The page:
Even as the world faces the threat of a global economic downturn,
government regulators here and abroad go about the business of destroying
wealth, jobs and opportunity, and stifling business and technological
innovation. The regulatory burden has to be relaxed quickly, and the United
States has to lead the way.
Regulations are a tax on the way we live, work and do business in the
same way that the income tax and tariffs are. To sustain long-run economic
growth, we must not only get tax and monetary policy right but also
regulatory policy. Government regulation has a legitimate and important role
to play in modern society (although arguably less so in the Internet Age),
but few regulations really pass the simple test of cost-effectiveness.
Even well-intentioned regulations can cost lives. Fuel economy standards,
for example, have driven automakers to build lighter, more efficient cars
that give a lot less crash protection and cause literally thousands of
deaths per year. Regulatory overkill, therefore, is about much more than
The latest edition of "10,000 Commandments," a comprehensive analysis of
regulatory costs in the United States put together by Wayne Crews of the
Competitive Enterprise Institute, demonstrates that regulations cost our
nation $788 billion in the year 2000 alone, or 7.9 percent of GDP. In human
terms, Crews points out that "regulatory costs now exceed spending for every
item in the average family's after-tax budget," more than for medical costs,
food or transportation. Based on 1998 tax data, regulations cost the typical
family of four $7,410.
The unchecked growth of regulation on both the national and global level
not only distorts economic decision-making, it demoralizes entrepreneurs and
innovators in every field of endeavor. When the European Union's Mario
Monti, for example, can block the G.E.-Honeywell merger just to protect
competitors in the European market, it sends a signal to businesses large
and small that they had better worship more often at the altar of global
regulation. When the United States prescribes arbitrary new efficiency
standards for appliances like washers and air conditioners, it forces
manufacturers large and small to work toward that particular design goal,
not other product improvements that make life better for us all.
Unfortunately, business doesn't always have clean hands itself when it
comes to gaming the regulatory system. As Susan Dudley of the Mercatus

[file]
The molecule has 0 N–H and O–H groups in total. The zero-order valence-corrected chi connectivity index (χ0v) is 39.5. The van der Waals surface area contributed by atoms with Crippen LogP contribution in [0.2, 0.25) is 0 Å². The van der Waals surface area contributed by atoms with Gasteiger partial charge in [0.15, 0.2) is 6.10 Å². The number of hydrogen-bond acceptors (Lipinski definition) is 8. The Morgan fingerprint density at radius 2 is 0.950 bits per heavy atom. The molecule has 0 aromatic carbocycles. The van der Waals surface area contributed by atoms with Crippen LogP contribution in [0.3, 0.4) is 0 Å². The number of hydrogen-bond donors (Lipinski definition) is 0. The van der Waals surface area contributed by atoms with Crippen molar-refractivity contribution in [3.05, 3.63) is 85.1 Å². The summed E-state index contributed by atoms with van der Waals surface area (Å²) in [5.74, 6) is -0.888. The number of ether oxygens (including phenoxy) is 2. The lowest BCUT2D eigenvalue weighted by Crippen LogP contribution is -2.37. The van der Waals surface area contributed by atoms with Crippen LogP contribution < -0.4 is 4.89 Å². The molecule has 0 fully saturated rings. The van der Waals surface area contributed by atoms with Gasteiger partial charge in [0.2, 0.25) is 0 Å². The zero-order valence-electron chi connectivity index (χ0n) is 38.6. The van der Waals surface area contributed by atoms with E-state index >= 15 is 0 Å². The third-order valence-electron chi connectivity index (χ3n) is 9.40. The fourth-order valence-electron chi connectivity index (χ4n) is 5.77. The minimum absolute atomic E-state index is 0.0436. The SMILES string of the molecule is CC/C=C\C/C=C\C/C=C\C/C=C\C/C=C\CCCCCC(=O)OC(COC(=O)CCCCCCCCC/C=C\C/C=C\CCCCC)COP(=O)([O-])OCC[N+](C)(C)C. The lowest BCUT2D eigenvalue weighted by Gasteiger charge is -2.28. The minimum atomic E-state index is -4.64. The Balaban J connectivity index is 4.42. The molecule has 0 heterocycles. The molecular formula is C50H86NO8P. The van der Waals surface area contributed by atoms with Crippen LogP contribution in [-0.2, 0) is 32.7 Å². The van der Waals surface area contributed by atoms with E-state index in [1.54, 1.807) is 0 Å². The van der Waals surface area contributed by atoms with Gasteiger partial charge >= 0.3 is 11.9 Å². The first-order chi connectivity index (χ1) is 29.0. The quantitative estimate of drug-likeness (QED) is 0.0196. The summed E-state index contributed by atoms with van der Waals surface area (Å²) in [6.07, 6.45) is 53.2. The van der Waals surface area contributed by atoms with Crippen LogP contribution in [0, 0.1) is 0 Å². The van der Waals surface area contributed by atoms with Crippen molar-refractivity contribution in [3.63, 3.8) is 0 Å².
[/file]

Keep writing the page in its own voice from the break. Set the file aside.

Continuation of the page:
Institute at George Mason University points out, "Disappointed that
consumers are not buying their high-end washing machines, (manufacturers)
convince the administration to ban the popular low- and moderate-priced
models. Then, not satisfied with making consumers pay about $250 more for
machines with attributes they don't want, manufacturers get their friends in
Congress to give them tax credits."
In this case the tax credits have indeed been proposed, but thankfully
not enacted. Still, it's clear that intrusive regulation does more than cost
us wealth and opportunity, it becomes a corrupting tool of business
"competition." And that competition will always be weighted in favor of the
rich, established, diversified companies, not the smaller producers or
What can be done? The Bush administration has begun to stem the rise of
regulatory costs. It has rejected a number of President Bill Clinton's
midnight regulations and toned down others, and it has done so in the face
of massive distortion by the media. For example, the administration is being
hit hard by environmental groups for proposing a modest change in Clinton's
proposed air-conditioner efficiency standards (asking for 20 percent
improvement rather than 30 percent).
Still, the administration has taken a few tentative steps to slow the
growth of regulation in some areas. In other areas, lamentably, the
administration is increasing the regulatory state. It has endorsed price
controls on electricity in California, for example, even while electricity
prices are falling on their own, and it has restricted drilling for oil in
the Gulf of Mexico even more than Clinton proposed. Also disappointing, the
administration says it believes steel prices are too low and is suggesting
they be artificially raised by the creation of a de facto steel cartel that
would restrict steel output in the same way OPEC keeps the price of oil up
by restricting the production of crude oil.
The United States should develop a comprehensive regulation proposal to
review regulations and reduce them wherever possible. Not only would
eliminating unreasonable regulations help revive a faltering U.S. (and
world) economy, it would also help to eradicate the corrupting influence of
overblown and unaccountable regulatory bureaucracies and head off the
natural impulse of bureaucrats, both here and abroad, to find new fields in
which to intrude.
The stakes for the global economy are high, but the stakes for freedom
and democracy and helping the global consumer are even greater.